Blackhawks rookies learning, bonding on Circus Trip

Blackhawks rookies learning, bonding on Circus Trip

Patrick Kane was trying to remember his first Circus Trip with the Blackhawks.

“I couldn’t really tell you what happened,” Kane said with a laugh. “I’m pretty sure that I struggled on it. It’s something I had not really been through before. It was a different one, that’s for sure.”

Kane’s right about that 2007-08 Circus Trip, his first. He did struggle on it, getting just one point (vs. Nashville in a 5-4 overtime loss). And much like several Blackhawks rookies now, the biggest adjustment was going on a trip that long and playing in that may games in a short amount of time.

But for the players who are going on this trip for the first – and at least in its present form, last time – it’s not so bad. It’s a big traveling adventure, with a few hockey games thrown in for good measure. And while we talk about the bonding that goes on with this trip every season, there’s a reason for that: it really helps.

“It’s kind of fun to get away and hang out with the team and get to know the guys a little bit more. You get to see different cities,” Nick Schmaltz said. “It’s a little different than college, being on the road, but we get treated so well.”

We’re past the midway point of this trip but for the Blackhawks who are new to this trek, it’s been a good one. And while they’re not used to lengthy travel, it’s not really disrupting a thing.

“If anything we’re more focused because there are less distractions,” Vinnie Hinostroza said. “When we’re at home everybody’s got families, girlfriends, wives, all that. When we’re on the road it’s just the team.”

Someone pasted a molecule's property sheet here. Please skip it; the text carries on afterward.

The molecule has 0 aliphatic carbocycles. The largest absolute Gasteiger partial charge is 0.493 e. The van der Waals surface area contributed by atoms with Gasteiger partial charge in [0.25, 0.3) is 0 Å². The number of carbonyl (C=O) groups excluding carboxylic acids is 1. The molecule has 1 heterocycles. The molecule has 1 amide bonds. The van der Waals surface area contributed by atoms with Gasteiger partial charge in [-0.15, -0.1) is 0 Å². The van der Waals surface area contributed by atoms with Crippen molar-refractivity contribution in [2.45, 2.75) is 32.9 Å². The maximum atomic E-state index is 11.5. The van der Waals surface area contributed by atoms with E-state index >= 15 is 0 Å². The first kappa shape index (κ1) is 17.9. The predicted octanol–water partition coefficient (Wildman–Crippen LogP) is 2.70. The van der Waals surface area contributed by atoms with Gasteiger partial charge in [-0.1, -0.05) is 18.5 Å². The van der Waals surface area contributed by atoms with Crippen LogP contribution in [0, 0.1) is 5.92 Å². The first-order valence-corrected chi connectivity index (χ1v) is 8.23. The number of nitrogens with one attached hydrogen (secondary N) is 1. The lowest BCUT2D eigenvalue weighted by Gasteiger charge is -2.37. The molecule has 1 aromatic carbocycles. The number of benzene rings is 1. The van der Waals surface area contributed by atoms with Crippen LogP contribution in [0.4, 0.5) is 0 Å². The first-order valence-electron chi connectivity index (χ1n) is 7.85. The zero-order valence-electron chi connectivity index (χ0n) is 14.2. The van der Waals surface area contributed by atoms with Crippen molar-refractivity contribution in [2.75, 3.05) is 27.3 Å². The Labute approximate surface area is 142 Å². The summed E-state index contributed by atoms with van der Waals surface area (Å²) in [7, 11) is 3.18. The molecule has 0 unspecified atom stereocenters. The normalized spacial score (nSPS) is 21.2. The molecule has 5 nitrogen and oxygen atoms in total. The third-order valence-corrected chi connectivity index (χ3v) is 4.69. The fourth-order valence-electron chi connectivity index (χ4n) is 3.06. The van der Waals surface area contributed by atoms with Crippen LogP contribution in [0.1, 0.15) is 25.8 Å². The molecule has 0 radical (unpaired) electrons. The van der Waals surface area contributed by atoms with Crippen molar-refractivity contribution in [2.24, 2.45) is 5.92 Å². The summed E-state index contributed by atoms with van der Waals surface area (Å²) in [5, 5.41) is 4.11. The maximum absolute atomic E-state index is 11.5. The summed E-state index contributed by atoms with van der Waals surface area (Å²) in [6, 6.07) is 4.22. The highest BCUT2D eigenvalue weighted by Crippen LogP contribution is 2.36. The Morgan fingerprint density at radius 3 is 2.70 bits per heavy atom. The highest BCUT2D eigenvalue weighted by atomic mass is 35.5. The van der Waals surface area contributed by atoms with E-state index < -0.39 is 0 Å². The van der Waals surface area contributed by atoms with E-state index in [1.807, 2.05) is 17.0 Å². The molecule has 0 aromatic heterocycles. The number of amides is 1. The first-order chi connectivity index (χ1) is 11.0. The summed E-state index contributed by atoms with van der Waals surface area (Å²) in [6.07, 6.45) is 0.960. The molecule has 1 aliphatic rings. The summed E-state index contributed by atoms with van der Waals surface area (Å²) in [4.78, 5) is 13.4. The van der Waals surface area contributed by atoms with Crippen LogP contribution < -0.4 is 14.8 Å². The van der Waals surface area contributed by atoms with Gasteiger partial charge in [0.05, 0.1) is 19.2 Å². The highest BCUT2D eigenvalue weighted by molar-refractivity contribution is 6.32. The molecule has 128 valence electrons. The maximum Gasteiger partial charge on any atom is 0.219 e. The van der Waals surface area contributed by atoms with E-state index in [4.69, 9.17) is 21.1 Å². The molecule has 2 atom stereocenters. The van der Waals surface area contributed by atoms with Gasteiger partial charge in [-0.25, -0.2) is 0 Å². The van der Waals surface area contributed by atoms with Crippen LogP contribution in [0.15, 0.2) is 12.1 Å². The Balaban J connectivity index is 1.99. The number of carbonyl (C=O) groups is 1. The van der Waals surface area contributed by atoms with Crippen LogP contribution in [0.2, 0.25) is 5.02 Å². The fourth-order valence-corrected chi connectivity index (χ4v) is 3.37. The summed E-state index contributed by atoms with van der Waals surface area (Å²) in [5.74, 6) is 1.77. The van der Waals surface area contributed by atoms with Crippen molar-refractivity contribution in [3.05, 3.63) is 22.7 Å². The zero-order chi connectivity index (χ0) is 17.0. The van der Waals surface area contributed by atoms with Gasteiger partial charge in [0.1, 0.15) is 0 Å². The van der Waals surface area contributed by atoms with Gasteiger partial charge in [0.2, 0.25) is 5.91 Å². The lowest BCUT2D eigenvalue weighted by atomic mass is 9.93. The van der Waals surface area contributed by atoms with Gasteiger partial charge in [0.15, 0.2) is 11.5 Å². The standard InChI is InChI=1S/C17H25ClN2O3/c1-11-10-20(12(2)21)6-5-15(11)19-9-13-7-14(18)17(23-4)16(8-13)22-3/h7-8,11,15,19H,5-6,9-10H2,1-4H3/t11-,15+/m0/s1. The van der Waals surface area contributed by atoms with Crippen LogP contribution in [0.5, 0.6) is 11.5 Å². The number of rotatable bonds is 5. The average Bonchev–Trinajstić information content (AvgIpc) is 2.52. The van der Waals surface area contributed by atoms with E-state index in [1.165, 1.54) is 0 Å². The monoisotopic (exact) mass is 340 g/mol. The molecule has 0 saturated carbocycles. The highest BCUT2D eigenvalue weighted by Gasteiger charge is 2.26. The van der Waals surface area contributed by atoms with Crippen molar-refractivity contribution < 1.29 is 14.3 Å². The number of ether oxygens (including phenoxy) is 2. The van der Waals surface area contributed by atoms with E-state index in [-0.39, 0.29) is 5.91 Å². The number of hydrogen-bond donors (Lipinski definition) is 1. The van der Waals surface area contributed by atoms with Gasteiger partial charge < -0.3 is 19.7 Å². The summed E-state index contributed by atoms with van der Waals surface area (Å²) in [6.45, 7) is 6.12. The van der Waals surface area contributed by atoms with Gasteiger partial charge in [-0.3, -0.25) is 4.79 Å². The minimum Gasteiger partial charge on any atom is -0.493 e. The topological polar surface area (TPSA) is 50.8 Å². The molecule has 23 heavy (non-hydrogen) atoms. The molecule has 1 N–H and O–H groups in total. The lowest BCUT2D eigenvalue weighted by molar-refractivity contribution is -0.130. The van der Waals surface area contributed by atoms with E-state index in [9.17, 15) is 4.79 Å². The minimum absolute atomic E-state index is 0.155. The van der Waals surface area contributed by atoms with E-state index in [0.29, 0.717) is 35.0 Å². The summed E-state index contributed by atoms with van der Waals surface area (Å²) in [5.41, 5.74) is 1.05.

Hinostroza has been on a long road trip before – last season the Rockford IceHogs were in Texas for the first nine days of December. But on that excursion, the IceHogs to Cedar Park and San Antonio (by the way, those cities are about 90 minutes apart by car). Jumping from various cities over Western Canada and California is different, but Hinostroza feels more part of the team because of it.

“It’s been really good. I’ve gotten to know more guys more than I already did,” he said. “For me, it’s been a beneficial road trip.”

Still, this is a very busy playing schedule. Through this trip the Blackhawks will play seven games over 13 days. For the veteran Blackhawks, this is nothing new. But if you’re not used to that – European league schedules are nothing close to the NHL’s 82-game season – it can have its effect.

“I think my body’s feeling pretty good. It’s more mental, playing so many games in a few days,” said Gustav Forsling. “That’s something that’s been hard.”

Fans are probably thrilled that the Blackhawks won’t be booted out of Chicago by the circus every fall – although, as Brent Seabrook quipped, “the schedule makers could still give us a two-week trip in November.” This trip has nevertheless been very beneficial to the Blackhawks. They’re usually successful on it, although this season’s trip has been so-so thus far. But given the turnover they’ve usually had the past few seasons, this trip has been a great opportunity for new players – be it those in the system or veteran acquisitions – to get to know each other better.

[SHOP: Gear up, Blackhawks fans!]

The rookies are learning a lot this season, be it how to develop on the ice or how to handle the schedule off it. This trip has helped them with both.

“Some of these young guys have been some of our best players as of late. They’re creating a lot, they’re getting adjusted more to the NHL and the speed of the game and even the intensity,” Kane said. “It’s a tough schedule playing on the road for two weeks. There’s a lot of late nights where you’re getting into the hotel at 1, 2, 3 a.m. A lot of flights. You’re living out of a suitcase for two weeks, and not in the same place. It’s a pretty tough schedule for us, but at the same time I think the young guys have done a really good job.”

Adam Boqvist's entry-level contract with Blackhawks officially kicks in


Adam Boqvist's entry-level contract with Blackhawks officially kicks in

The youth movement is underway in Chicago and it's happening quicker than expected.

Adam Boqvist played in his 10th NHL game of the season on Sunday, officially triggering the first year of his entry-level contract. That means he will become a restricted free agent at end of the 2021-22 season. If he appeared in nine games or fewer, his contract wouldn't have kicked in until next season, which would've bought the Blackhawks an extra year of Boqvist playing at a cap hit of $894,167.